A point image pattern in the range compression process is specific to the SAR sensor system and is considered to be completely invariable at least in one scene. On this account, it is sufficient to carry out the point image pattern generation and successive FFT process once for the process of each scene, and this processing time is negligibly small relative to the overall SAR image reconstruction processing time.
The subsequent azimuth compression process is also sped up using the FFT technique, but a point image pattern in this process is dependent on the distance and relative speed between the SAR sensor and the object, and is different for each line. For this reason, the conventional method needs the point image pattern generation and FFT process for each line in the azimuth compression process, which amounts almost 20% the computation for the overall SAR image reconstruction process.
This invention seeks to overcome the foregoing prior art deficiency, and its prime object is to provide a method of fast and high-quality SAR image reconstruction with reduced computation without sacrificing image quality.
The following description is concentrated on the azimuth compression process.
A point image pattern in the azimuth direction is expressed as follows.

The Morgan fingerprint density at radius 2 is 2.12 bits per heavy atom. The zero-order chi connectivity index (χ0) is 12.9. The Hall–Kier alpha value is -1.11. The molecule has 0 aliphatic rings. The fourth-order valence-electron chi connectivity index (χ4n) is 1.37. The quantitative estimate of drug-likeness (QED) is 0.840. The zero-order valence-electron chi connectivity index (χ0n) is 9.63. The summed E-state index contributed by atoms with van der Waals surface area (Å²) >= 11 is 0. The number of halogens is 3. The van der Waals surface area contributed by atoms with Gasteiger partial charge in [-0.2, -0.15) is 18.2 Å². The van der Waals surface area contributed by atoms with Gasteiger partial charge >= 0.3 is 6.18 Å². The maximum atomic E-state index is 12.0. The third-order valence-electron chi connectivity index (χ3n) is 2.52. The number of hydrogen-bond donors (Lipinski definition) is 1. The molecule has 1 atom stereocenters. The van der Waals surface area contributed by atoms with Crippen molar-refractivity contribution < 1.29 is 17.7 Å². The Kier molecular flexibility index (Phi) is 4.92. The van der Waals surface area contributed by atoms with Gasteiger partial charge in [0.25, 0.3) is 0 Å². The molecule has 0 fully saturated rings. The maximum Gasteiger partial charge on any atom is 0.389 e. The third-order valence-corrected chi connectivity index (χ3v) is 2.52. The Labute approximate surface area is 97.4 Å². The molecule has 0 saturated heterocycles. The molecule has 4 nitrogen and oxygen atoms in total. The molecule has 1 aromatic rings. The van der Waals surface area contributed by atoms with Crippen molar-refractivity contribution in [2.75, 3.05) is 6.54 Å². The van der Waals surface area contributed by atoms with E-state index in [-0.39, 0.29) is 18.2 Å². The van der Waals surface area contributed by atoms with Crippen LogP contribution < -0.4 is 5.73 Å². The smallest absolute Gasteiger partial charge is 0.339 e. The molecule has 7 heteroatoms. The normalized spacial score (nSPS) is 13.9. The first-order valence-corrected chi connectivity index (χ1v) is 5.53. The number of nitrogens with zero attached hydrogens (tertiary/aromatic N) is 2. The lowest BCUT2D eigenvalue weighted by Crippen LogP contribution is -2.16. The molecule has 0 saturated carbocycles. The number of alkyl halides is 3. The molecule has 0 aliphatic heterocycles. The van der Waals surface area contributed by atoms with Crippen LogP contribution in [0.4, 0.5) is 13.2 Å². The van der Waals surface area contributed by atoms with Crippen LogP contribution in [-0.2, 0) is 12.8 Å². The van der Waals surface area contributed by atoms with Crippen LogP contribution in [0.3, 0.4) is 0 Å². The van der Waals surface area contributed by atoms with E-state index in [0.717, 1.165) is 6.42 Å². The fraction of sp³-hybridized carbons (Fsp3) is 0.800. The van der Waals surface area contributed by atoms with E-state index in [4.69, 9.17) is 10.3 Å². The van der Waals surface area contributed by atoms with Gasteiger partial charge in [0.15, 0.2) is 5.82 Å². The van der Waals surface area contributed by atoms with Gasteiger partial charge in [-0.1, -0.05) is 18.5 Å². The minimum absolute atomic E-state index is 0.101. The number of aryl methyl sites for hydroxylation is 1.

hn =exp [2πj(αn2 +βn)] (1)
where n is an integer representing the sample number, and α and β are Doppler parameters, α being reconstruction frequency rate, β being Doppler center frequency. The parameters α and β are dependent on the distance and relative speed between the satellite and target, and they vary gradually along the direction of range.
In view of the gradual variation of the parameters α and β, the present invention features to reduce computation by carrying out the point image pattern generation in accordance with the equation (1) and the FFT processing only once for several lines, instead of carrying out these processes for every line. Namely, the inventive method approximates the gradually varying parameters α and β with parameters which change stepwise.
FIG. 1 is an illustration showing in general the SAR system.
FIG. 2 is an illustration showing the principle of SAR image reproduction.
FIG. 3 is a diagram used to explain the approximation of the Doppler parameters.
FIG. 4 is a general flowchart of the SAR image reconstructing process.
FIG. 5 is a detailed flowchart of the azimuth compression processing in FIG. 4.
In FIG. 1, an SAR equipment incorporating a radar sensor 1 and antenna 2 is installed on a satellite or the like and operated to collect images of the ground surface while moving on a flight path 3 in the direction shown by the arrow 4. Image data is transmitted from the SAR equipment to a ground station 5, in which data is processed by a processor 6 and then image films 7 and magnetic data files 8 are produced. Reference number 9 denotes a resolution cell, 10 indicates the range direction on the ground surface, 11 indicates the azimuth direction on the ground surface, 12 indicates the beam of the antenna, and 13 indicates the swath.
Information spreading in the received image data is first compressed in the range direction, and then compressed in the azimuth direction, as shown in FIG. 2. FIG. 2 illustrates by A the received image in the case when the microwave reflects at only two points on the ground surface, and illustrates by B the ground surface pattern reconstructed through the compression processes in two directions.